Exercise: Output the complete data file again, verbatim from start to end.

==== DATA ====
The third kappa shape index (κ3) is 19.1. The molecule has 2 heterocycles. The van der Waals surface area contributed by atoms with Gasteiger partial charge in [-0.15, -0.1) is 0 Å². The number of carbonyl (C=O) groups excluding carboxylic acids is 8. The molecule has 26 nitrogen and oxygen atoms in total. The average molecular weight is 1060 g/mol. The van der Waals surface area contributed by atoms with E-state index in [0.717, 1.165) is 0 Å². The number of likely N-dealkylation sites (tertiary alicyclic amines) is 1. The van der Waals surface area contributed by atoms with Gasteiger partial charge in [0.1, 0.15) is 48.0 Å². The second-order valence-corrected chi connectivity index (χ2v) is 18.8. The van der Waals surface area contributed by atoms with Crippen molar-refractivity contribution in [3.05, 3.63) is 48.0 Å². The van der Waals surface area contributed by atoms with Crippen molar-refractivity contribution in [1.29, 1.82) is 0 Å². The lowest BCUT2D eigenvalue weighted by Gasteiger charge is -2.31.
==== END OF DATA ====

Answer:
The third kappa shape index (κ3) is 19.1. The molecule has 2 heterocycles. The van der Waals surface area contributed by atoms with Gasteiger partial charge in [-0.15, -0.1) is 0 Å². The number of carbonyl (C=O) groups excluding carboxylic acids is 8. The molecule has 26 nitrogen and oxygen atoms in total. The average molecular weight is 1060 g/mol. The van der Waals surface area contributed by atoms with E-state index in [0.717, 1.165) is 0 Å². The number of likely N-dealkylation sites (tertiary alicyclic amines) is 1. The van der Waals surface area contributed by atoms with Gasteiger partial charge in [0.1, 0.15) is 48.0 Å². The second-order valence-corrected chi connectivity index (χ2v) is 18.8. The van der Waals surface area contributed by atoms with Crippen molar-refractivity contribution in [3.05, 3.63) is 48.0 Å². The van der Waals surface area contributed by atoms with Crippen molar-refractivity contribution in [1.29, 1.82) is 0 Å². The lowest BCUT2D eigenvalue weighted by Gasteiger charge is -2.31.